8.22.2012

It's Causal

I have had a lot of questions lately about what form of transportation I use when I go into the city. I sometimes take the bus, sometimes the BART, but mostly I use the Casual Carpool (you can also take a boat if you are so inclined). People can understand the bus or the BART, but the looks I get when I tell people that I use the Casual Carpool are priceless. I mean, didn't all of our mothers teach us not to get into a car with a stranger?

In case you are not familiar with it, it is an informal carpool starting from several places throughout the Bay Area and going into the city. There is no prior arrangement; if you are driving, you go to a corner and wait for people; if you are a person, you go to the corner and wait for a car. When the car has three people, it goes into the city. In the afternoon, they go back to where they came from. The benefit of this is twofold for the driver. By having three people in their car, they get to go through the toll booth in the carpool lane, which not only saves them time (possibly an hour or more during the worst part of rush hour) but also saves them money. It used to be that if you had three or more in your car, you got to go through the toll booth for free. Now it is $2.50 instead of $6.

It sounds great, right? Except I have had people ask me some interesting (and valid) questions such as:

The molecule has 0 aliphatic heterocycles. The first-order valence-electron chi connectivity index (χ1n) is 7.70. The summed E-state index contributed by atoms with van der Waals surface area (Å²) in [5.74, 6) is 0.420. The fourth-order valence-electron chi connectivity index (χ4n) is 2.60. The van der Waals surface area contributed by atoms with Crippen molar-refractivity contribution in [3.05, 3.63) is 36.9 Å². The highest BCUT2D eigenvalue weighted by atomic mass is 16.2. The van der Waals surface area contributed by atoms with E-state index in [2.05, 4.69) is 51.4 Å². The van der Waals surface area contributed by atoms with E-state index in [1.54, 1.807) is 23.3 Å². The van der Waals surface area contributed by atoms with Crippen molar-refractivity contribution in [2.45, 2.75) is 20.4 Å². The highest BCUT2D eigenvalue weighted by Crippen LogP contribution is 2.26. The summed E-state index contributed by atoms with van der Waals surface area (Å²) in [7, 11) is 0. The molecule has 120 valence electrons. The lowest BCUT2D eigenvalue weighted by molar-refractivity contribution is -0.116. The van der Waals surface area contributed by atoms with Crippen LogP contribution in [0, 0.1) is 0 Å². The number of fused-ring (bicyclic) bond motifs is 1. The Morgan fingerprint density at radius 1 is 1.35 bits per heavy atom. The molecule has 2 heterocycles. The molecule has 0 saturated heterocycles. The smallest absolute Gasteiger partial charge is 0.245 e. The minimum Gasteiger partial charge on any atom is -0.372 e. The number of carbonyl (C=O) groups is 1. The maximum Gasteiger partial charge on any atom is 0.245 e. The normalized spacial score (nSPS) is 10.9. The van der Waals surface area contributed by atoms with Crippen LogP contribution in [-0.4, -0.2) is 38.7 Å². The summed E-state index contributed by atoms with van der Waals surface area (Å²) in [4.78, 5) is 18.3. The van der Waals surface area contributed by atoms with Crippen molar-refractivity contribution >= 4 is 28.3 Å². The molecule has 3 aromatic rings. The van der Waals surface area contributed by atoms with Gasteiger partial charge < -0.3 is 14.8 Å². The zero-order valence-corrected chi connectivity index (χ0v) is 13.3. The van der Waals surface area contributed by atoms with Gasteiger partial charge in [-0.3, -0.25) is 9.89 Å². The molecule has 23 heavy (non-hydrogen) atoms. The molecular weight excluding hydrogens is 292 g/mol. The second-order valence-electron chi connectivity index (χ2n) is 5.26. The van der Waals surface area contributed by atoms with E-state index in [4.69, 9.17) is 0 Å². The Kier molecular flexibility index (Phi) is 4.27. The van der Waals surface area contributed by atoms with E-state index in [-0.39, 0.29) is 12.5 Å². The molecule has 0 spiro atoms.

How do you know where to go? There is a list of sites where people meet. It's usually on a corner where the bus stop is, so if you cannot get a car, you can catch the bus at it comes by. That is what I do. If the bus is coming at 7, I go to the corner around 6:45 and wait until either a car comes and fills up or the bus comes. Once you are in the vehicle, be it bus or car, the drive itself takes the same amount of time. However, the car is cheaper. Which brings me to....

Do you have to pay to ride? Oh, now this is the hot topic of the month! Since this is technically informal, aka no rules, but we all want it to continue, there has been no clear black and white answer to this question. Also my friend and I just had a discussion about this. The loose rules are: the driver can ask for a dollar or two and the passenger can choose to give or not AND the passenger can offer a dollar or two and the driver can accept or not. I will tell you that as a passenger, I offer 9 times out of 10 and they accept 7 of those times. So, I pay 70% of the time, but it's only a dollar as opposed to $4.20 for the bus. However, my friend says she never offers as a passenger and that people who want you to pay them will have a little sign, which I have never seen.